Minimalism: emptiness, austerity, meaninglessness, plainness. Minimizing is the act of reducing or eliminating. So, it is reasonable to interpret that minimalism is the equivalent of bland. Wrong! A life of voluntary simplicity can offer much more than nothing! Indeed, by eliminating the emotional, physical and psychological clutter in our lives, we free up space for more of life itself.
It is the route of someone who has given up on life that is the path of emptiness and meaninglessness. A true minimalist does not give up on life: he embraces it.
I currently work on a project that helps those who otherwise could not afford it to buy their own homes, and to live with a measure of dignity even while living in poverty. Ironically, living in poverty and austerity seems to be how many people view minimalism. My project does not require me to own, but it does require me to give. I give of my energy and knowledge, yet it does not deplete me in any way. That is the essence of the cliché about “giving a smile.” The more you give, the more you have.
In prior articles, I described how minimalism is like being an art gallery director. By clearing away the junk and debris, and featuring a sculpture or painting, isolated on a pedestal or wall, you actually draw attention to and enhance the pleasure of that work of creativity. Similarly, when one gives up the junk in his or her life, more room is created for more valuable pursuits.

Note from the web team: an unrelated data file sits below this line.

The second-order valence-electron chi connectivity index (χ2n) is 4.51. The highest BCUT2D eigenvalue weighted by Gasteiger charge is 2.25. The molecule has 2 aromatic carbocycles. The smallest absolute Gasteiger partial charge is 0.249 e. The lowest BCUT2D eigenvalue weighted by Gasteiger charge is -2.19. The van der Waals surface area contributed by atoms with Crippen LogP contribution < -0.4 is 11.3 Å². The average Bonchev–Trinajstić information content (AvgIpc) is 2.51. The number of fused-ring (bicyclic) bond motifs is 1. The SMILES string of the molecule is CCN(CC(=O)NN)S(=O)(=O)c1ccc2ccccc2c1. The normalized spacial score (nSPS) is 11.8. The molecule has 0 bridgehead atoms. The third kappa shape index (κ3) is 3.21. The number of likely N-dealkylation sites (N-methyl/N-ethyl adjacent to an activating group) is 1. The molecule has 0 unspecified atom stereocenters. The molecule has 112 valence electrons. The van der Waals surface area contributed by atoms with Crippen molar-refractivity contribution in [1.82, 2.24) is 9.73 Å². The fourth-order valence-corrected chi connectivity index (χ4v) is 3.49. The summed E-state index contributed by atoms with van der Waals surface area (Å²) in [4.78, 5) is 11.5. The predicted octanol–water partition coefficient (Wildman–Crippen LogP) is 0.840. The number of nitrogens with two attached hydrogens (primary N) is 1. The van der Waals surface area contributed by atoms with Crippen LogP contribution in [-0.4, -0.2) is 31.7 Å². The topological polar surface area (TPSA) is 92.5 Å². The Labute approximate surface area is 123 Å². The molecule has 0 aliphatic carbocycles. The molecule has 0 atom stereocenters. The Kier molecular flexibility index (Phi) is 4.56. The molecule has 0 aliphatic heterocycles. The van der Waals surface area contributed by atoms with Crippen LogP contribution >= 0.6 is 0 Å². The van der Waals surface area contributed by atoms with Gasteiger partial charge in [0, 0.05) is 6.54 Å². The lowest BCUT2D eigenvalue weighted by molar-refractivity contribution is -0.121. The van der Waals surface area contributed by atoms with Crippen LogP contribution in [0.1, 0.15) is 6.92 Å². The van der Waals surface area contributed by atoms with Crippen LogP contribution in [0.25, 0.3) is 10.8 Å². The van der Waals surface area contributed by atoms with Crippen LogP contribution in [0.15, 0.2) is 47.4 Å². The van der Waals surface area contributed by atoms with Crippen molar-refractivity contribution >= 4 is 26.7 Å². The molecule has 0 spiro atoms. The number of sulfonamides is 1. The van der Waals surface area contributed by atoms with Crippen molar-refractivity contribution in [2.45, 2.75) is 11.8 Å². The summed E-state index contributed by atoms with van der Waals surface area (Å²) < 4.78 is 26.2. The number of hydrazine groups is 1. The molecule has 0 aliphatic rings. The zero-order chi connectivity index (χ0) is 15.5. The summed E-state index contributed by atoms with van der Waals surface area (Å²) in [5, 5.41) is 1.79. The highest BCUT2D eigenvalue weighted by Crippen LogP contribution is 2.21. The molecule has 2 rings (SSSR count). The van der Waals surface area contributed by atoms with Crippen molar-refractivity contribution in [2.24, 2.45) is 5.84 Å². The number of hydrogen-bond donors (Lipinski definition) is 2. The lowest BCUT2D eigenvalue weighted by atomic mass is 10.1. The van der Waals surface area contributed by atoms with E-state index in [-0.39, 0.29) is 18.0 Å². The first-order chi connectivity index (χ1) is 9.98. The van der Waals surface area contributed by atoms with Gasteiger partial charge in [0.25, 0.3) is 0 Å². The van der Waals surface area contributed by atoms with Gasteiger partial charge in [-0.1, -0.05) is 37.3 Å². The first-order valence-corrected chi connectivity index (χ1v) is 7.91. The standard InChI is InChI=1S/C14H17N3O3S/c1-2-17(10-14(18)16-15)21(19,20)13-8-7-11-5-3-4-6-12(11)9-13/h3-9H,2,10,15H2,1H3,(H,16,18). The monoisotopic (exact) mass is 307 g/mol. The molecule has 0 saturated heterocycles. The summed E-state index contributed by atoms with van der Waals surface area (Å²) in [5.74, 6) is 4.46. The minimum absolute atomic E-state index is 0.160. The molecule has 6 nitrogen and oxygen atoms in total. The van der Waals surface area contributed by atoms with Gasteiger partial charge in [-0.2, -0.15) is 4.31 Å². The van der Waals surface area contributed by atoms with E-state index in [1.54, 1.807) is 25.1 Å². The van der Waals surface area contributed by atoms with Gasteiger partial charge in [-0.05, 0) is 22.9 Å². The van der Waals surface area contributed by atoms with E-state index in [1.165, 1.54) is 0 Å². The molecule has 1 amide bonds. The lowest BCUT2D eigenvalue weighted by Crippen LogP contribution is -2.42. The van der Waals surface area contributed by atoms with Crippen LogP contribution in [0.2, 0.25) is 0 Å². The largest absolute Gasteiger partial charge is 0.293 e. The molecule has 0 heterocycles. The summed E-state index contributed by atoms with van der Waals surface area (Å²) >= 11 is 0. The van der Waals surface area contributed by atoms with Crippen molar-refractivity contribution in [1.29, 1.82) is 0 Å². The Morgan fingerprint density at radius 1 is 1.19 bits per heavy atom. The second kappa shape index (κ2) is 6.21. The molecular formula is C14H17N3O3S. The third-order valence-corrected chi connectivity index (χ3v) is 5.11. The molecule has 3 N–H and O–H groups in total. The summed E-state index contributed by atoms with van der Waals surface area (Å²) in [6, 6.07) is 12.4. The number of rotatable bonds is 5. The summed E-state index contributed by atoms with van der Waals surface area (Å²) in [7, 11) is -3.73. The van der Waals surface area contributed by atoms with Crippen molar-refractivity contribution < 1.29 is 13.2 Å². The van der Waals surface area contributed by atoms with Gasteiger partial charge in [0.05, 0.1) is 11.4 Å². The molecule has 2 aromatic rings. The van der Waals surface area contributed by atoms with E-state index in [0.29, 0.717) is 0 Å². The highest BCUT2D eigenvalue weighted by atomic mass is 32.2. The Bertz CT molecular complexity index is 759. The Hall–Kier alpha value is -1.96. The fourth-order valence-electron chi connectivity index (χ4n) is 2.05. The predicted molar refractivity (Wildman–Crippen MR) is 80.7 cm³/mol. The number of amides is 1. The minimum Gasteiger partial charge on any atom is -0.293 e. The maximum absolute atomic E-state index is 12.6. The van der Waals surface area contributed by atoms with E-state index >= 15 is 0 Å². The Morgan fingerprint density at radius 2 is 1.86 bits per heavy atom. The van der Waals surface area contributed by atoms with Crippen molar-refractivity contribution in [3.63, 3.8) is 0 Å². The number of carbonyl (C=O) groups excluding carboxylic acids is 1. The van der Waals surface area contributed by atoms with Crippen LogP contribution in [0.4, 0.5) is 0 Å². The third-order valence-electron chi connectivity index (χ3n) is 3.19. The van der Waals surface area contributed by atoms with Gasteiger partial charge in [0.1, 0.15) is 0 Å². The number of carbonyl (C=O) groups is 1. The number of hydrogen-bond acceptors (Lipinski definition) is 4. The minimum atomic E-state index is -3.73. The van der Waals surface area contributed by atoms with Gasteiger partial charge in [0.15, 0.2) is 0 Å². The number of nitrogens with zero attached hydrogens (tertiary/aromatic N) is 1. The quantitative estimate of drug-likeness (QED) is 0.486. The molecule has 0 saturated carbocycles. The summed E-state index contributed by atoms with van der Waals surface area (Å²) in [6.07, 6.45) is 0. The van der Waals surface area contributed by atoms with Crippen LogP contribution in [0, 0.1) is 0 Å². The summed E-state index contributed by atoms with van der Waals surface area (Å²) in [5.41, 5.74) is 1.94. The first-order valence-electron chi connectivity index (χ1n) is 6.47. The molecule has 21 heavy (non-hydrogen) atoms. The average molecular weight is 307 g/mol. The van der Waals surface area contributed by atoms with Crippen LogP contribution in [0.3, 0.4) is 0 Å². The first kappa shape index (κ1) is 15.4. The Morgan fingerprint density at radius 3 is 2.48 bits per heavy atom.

I have found that, when I cleanse my body through short-term dieting, I find sources of energy inside of which I doubted the existence. In the same manner, when I began the process of cleansing my accumulation of worthless stuff, my involvement with this frivolous fluff decreased concurrently. That meant more free time to enjoy the activities that I liked. But dieters who deprive themselves of eating, or who gorge on exercise, have replaced one weakness with another, and neither offers the intrinsic pleasure that a life of casual, regular and responsible living and eating provides.
The great benefit, for me, of a life of voluntary simplicity is that I have become more enthused about other pursuits. Those pursuits, such as charitable ventures, are the ones that drive me. However, you may find more time for family, or participating in events, in learning, and so on. By owning less, you receive more.
But, with less baggage, you also are free to enthusiastically embrace life, and become enthusiastic about the world around you. Do not sit back, and waste the freedom you receive by carrying less material, less responsibility and more stress. Grab the world, and give it a figurative hug! Enthusiasm and excitement are not “things.” While they are simple, both are free, take up no space and yet will fill the newly discovered free spaces in your life.